You didn’t think I quit did you?
I ended my sabbatical with a trip to Cheesewerks, 56 Bathurst Street. I have been having a pretty serious love affair with cheese for many years so naturally I figured myself and this newly opened spot would be a natural fit.
Cheesewerks promises artisanal grilled cheese sandwiches made from local ingredients and it’s true. The cheeses are from various farms in Ontario such as Fifth Town in Prince Edward County and the bread is baked at St. John’s Bakery in Toronto. Add some local craft beer, some VQA wines and this place is the perfect picture of Ontario. I’m surprised they are not handing out trilliums as you exit.
With such a tight vision and focused concept, I have to say I went in with high expectations. I came out smelling like smoke. Perhaps the hood fan hasn’t arrived yet because the room quickly fills with smoke once a sandwich hits the press. It stinks and I’m coughing. I’m kind of happy though. The room is airy with tall ceilings and its’ large store front windows let in a lot of light. The walls are orange and yellow (no brainer there) and it’s cheery and pleasant. Although the music is a bit of a downer; who the f listens to Paul Simon?
I’m crushed when the counter girl breaks it to me that they do not have their liquor licence yet. I end up with one of their “artisanal” sodas. I’m getting really sick of this word but their house made blueberry soda is good. It’s lightly carbonated, has the right amount of sweetness and I like the whole blueberries that float around at the bottom of the glass.
You order at the counter, they take your name, you pay and grab a seat. Sounds easy enough but something doesn’t seem right. It’s seems too casual, too thoughtless. I sit and wait about six minutes to hear someone yell my name. I get up but it’s clumsy because the guy meets me half way yet serves me my food anyway. Maybe being given a number on a one of those stands that you can then perch on your chosen table would be smoother. Maybe a mic or megaphone would at least have some humour to it. I can barely hear “Rita!” over Paul belting out his adult contemporary.
Cheesewerks needs to rethink their serving strategy.
My New York grilled cheese ($9.50) and side of cream of tomato soup ($5.00) arrive on a baking sheet – originally cute. One napkin is chintz but the parchment paper beneath the greasy sandwich works well to sop up the butter and oil. Where’s the ketchup? Oh you gotta pay 85 cents for it. They make a roasted garlic and red pepper or spicy sriracha ketchup. No one charges for ketchup. I don’t care if it’s “artisanal”, that’s just tight.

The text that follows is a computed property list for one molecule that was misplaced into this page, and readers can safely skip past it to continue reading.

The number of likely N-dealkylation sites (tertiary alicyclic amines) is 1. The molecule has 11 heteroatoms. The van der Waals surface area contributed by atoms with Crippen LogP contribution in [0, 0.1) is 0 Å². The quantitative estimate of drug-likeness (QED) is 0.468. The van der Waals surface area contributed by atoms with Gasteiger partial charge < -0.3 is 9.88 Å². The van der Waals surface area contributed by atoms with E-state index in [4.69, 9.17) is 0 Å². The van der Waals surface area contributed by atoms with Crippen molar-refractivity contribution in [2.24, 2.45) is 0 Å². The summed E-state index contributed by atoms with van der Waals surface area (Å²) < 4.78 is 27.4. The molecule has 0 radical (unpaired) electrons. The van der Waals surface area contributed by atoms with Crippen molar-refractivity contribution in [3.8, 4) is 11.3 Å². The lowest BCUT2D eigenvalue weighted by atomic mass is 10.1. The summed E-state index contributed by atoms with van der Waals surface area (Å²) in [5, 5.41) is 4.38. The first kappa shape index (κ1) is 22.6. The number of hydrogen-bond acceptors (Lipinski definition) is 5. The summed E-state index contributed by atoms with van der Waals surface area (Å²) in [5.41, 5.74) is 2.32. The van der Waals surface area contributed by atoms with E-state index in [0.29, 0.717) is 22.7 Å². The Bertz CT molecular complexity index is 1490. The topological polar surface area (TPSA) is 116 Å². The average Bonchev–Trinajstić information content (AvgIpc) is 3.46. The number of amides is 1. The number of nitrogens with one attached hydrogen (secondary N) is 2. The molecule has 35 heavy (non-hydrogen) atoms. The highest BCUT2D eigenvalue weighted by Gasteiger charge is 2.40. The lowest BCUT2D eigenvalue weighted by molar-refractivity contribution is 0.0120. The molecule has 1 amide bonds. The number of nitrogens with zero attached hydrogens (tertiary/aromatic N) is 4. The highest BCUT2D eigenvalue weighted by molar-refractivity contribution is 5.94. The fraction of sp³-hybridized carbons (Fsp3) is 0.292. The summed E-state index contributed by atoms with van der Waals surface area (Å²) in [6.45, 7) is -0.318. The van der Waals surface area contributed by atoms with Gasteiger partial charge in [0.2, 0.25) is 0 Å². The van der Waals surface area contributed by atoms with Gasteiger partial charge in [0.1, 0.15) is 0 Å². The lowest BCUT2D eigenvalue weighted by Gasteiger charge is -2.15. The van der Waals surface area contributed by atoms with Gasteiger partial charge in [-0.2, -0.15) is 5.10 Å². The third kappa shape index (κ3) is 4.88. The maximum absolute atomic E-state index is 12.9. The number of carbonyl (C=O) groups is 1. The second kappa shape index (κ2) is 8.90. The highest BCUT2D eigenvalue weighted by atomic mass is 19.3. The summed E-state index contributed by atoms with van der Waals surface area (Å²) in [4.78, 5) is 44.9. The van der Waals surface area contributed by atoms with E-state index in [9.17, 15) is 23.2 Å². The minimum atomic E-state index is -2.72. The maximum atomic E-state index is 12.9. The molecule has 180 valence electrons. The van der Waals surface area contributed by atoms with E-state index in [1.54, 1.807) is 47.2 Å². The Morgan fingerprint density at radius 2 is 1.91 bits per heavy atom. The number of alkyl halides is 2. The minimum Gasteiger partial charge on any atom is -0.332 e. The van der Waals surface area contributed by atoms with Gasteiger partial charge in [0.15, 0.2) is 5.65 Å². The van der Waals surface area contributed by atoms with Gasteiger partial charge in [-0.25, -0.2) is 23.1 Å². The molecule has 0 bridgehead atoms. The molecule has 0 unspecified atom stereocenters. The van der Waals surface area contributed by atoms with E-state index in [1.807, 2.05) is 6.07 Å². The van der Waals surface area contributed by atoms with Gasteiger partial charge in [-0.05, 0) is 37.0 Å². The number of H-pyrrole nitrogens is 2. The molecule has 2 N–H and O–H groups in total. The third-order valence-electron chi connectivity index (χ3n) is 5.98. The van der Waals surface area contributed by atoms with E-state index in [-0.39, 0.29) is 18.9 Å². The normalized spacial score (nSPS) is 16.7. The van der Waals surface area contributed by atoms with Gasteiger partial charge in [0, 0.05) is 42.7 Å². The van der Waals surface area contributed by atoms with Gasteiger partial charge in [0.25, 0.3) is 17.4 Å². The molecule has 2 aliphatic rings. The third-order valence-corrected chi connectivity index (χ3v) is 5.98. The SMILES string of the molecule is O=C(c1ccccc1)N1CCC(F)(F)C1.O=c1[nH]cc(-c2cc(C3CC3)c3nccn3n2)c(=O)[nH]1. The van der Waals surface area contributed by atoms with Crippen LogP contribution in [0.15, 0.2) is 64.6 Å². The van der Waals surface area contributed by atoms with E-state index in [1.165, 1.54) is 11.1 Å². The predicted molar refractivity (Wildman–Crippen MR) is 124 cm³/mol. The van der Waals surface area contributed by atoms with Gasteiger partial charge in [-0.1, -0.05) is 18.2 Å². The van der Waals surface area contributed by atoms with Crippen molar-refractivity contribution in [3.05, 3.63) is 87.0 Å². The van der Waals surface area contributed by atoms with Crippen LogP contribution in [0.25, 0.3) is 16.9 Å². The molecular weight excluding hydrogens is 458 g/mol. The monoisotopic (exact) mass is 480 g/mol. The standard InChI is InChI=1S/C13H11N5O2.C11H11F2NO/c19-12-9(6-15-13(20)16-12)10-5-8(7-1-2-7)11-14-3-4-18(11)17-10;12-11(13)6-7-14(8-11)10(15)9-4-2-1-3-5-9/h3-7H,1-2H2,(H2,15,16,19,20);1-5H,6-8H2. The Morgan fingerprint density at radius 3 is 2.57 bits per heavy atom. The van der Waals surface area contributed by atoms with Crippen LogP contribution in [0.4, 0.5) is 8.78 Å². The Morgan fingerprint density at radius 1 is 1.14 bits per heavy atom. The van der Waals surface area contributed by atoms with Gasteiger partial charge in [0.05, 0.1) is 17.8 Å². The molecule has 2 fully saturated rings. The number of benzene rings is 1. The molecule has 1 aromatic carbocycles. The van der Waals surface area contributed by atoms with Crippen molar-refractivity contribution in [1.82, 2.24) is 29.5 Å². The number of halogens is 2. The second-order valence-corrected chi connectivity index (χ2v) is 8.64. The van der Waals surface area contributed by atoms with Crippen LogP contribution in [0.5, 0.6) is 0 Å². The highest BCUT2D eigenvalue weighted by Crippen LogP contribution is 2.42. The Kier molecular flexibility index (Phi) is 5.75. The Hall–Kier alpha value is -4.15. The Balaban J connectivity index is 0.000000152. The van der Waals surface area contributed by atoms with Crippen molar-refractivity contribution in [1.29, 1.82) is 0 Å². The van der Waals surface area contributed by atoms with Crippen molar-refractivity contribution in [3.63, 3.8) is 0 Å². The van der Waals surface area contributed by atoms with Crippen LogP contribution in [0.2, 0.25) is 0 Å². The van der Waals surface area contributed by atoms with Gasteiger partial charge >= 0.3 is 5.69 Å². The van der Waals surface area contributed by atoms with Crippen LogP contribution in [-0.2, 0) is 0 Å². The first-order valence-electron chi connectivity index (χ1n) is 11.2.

The New York is thinly shaved, spiced pastrami with Swiss, pickled purple cabbage and grainy mustard on whole grain rye. I’m doubting the amount of meat on this thing justifies its’ steep price tag. The cabbage is more braised than pickled which sadly almost ruins the whole thing. It lacks crunch or the bite of pickling that would have nicely complimented the pastrami and mustard. The bread is a little too dark and dense and as I leave it sits in my stomach like a piece of lead.
The music changes and it’s now some sort of spa meets Buddha on the beach in Ibiza – it’s awful. This is cheese not seaweed. Play some god dam rock.
Now what about the cheese? The star of the show? The name sake of this whole production? It was stringy and melty and yes, ooey gooey but it was bland. A stronger Swiss would
have fared better. The biggest issue however was its positioning. Everyone knows that you must place the cheese on both sides of a grilled cheese when you want to stuff other things into the middle of the sandwich. The cheese has to act like a glue and hold the whole thing together.
Well, this cheese was one sided so as you work your way through it, the sandwich begins to loosen and shift. Sigh.
And what’s about the grill? The ying to this yang? They use a Panini press which is fine but for
me it makes Cheesewerks more of a sandwich place rather than a grilled cheese emporium. There was no grill on my cheese.
The cream of tomato soup is perfect. The consistency is just right. It is pureed with a hint of cream and the crunchy herbed croutons are nicely spiked with sage. For a lack of ketchup, I dip my sandwich into the soup.
Cheesewerks is new and of course will need time to fine tune their details. I just hope with such creative concoctions such as gruyere and kimchi or jalapeno jack and braised beef brisket, that they don’t let operational or logistical oversights bring them down.
And for the love of god, can someone change the music?